Seoul’s metro & traffic curiosa
The great thing about the metro in Seoul is that you can travel anywhere in the city, walking through metro stations without having to worry for your personal safety.
If you are one of my faithful blog readers, you already know of the advantages of our metro T-card from the convenience store. Today, I am going to show you how to top the T-card up at a metro vending machine.
I have collected some fun peculiarities of Seoul’s metro for you! However, in Seoul, other means of transport (cars, bikes) do have an essential impact on pedestrians as well. You will see.
First, the metro. An extensive and convenient underground (and sometimes overground) network. Way more accessible than bus service. Buses do not always stop at bus stops (first hand experience). This is why we use the metro everyday. The smooth flow of getting anywhere of interest is of great benefit to travelers like us. Only to get to the airport you have to take the bus. I think an optional connection is in the process of development.
The thing I truly disliked in the metro was the mouldy smell from the metro aircons. So many people have a weird cough and I do believe that foul, contaminated aircon systems (that applies to convenient stores and many shops in Seoul as well) are part of the problem. Sometimes the smell is so bad, it is hard to get in.
The other (minor) fun blockers are these metro gates. You got to push through which does slow things down if you are in a rush. I am thinking the comfort of contactless metro gates.
It is really easy to load the T-card.
A very Japanese thing we came across at the metro, is the Kyary Pamyu Pamyu J-pop phenomenon (on metro advertisements). It is fun to see her expand to other Asian countries (and conquering Europe). I never thought I would say that, but I really enjoy Kyary’s crazy songs and bubbly style.
More Japanese inventions at Seoul’s metro. The funny thing is that you can get snacks the size of chocolate boxes. When it comes to food, Korea is all about big.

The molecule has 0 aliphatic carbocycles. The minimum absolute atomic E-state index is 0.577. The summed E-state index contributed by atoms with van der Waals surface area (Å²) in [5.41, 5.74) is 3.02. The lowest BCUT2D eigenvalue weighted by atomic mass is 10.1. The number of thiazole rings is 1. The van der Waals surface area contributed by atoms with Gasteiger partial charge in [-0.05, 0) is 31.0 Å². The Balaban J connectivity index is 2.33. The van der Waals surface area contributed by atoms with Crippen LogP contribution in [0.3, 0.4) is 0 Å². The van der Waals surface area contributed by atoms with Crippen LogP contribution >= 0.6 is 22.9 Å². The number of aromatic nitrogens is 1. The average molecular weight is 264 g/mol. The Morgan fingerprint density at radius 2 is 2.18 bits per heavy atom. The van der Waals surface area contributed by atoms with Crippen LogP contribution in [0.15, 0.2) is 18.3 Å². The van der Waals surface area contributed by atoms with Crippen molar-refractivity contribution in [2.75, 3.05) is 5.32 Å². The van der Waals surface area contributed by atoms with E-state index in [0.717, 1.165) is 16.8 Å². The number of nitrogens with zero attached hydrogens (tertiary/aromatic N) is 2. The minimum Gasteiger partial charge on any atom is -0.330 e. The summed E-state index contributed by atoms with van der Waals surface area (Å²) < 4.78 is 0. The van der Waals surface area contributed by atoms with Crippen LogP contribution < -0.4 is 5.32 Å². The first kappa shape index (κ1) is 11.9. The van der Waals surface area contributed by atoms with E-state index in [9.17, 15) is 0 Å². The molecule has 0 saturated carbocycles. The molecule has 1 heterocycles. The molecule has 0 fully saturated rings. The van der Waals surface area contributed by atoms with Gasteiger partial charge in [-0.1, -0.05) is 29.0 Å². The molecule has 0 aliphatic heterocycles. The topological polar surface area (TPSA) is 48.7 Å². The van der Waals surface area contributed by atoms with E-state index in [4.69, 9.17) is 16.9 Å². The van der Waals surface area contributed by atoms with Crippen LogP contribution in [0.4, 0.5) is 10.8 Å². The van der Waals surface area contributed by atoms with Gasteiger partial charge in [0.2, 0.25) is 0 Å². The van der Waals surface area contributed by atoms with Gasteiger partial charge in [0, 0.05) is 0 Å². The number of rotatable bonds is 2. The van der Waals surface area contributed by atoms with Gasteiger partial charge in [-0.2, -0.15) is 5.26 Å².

Pedestrian flow is thoroughly organised at the metro, just like in Tokyo. Strangely, the order on escalators is reversed. According to the signs people are actually supposed to stand next to each other (no get-through for people in a hurry).
A very cool thing at all metro platforms in Seoul, are the screens that show you exactly when the next train is coming, by tracking its whereabouts. I will miss the neat music that is played when the train arrives! Listen!
Security features at the stations include flashlights and cabinets with gas masks. The metro often has signs that indicate its function as a shelter, in case North Korea goes mad – is the only reason I can think of right now.
Seoul’s undergrounds are vast. There are may homeless people in Seoul, however, the metro stations are usually not as affected as usual bypasses.
I loved those animal figurines at one of Seoul’s modern metro stations.
Alternative means of transport are cars or scooters. Cars enjoy privileged parking status. Anywhere on the sidewalk is fine.
Due to dense parking, cars do need protection in form of foamy blocks that prevent door scratching.
Well insured and adventurous Seoulites ride bicycles, which we sporadically see on the streets. I would not recommend renting bikes, if you are used to intact traffic rules and value your life. Buses and taxis that don’t slow down at the sight of a red light. Fast and courageous driving is the order of the day.
Delivery motorbikes claim sidewalks to themselves. Delivery bikes speeding past pedestrians, are the worst.
Christianity has found its way to Korea not long ago. Motorbikes have the divine blessing to drive on the sidewalk, cross red lights and ignore traffic direction.
Korean car drivers, are blessed with amazing multitasking abilities on the road – talking on the phone, having a cigarette, watching TV and driving simultaneously. If you think that’s crazy, how about a Korean license plate.
Stay safe in Seoul!